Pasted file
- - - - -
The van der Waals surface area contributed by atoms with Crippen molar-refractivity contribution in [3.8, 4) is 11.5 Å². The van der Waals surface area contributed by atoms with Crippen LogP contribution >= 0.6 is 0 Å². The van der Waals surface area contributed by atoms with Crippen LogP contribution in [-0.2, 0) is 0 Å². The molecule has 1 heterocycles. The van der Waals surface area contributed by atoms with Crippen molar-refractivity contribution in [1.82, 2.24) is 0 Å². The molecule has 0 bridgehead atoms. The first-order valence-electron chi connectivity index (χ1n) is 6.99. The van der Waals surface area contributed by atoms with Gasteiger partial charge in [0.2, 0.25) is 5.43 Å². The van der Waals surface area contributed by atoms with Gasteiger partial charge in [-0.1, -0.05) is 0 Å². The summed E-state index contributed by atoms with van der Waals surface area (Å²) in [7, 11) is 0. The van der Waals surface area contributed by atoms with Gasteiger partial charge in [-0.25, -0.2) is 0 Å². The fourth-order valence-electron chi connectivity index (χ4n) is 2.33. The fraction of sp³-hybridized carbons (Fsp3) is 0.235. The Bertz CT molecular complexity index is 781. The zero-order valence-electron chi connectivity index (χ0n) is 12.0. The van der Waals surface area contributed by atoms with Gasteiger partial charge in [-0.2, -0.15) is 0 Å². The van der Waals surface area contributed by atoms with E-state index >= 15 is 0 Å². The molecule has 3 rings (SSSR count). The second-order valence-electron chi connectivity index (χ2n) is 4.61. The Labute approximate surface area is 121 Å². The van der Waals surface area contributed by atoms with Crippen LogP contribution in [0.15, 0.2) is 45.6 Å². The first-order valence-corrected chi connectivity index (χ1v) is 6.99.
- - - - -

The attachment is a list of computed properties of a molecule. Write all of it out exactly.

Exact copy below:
The van der Waals surface area contributed by atoms with Crippen molar-refractivity contribution in [3.8, 4) is 11.5 Å². The van der Waals surface area contributed by atoms with Crippen LogP contribution >= 0.6 is 0 Å². The van der Waals surface area contributed by atoms with Crippen LogP contribution in [-0.2, 0) is 0 Å². The molecule has 1 heterocycles. The van der Waals surface area contributed by atoms with Crippen molar-refractivity contribution in [1.82, 2.24) is 0 Å². The molecule has 0 bridgehead atoms. The first-order valence-electron chi connectivity index (χ1n) is 6.99. The van der Waals surface area contributed by atoms with Gasteiger partial charge in [0.2, 0.25) is 5.43 Å². The van der Waals surface area contributed by atoms with Gasteiger partial charge in [-0.1, -0.05) is 0 Å². The summed E-state index contributed by atoms with van der Waals surface area (Å²) in [7, 11) is 0. The van der Waals surface area contributed by atoms with Gasteiger partial charge in [-0.25, -0.2) is 0 Å². The fourth-order valence-electron chi connectivity index (χ4n) is 2.33. The fraction of sp³-hybridized carbons (Fsp3) is 0.235. The Bertz CT molecular complexity index is 781. The zero-order valence-electron chi connectivity index (χ0n) is 12.0. The van der Waals surface area contributed by atoms with Gasteiger partial charge in [-0.2, -0.15) is 0 Å². The van der Waals surface area contributed by atoms with E-state index >= 15 is 0 Å². The molecule has 3 rings (SSSR count). The second-order valence-electron chi connectivity index (χ2n) is 4.61. The Labute approximate surface area is 121 Å². The van der Waals surface area contributed by atoms with Crippen LogP contribution in [0.15, 0.2) is 45.6 Å². The first-order valence-corrected chi connectivity index (χ1v) is 6.99.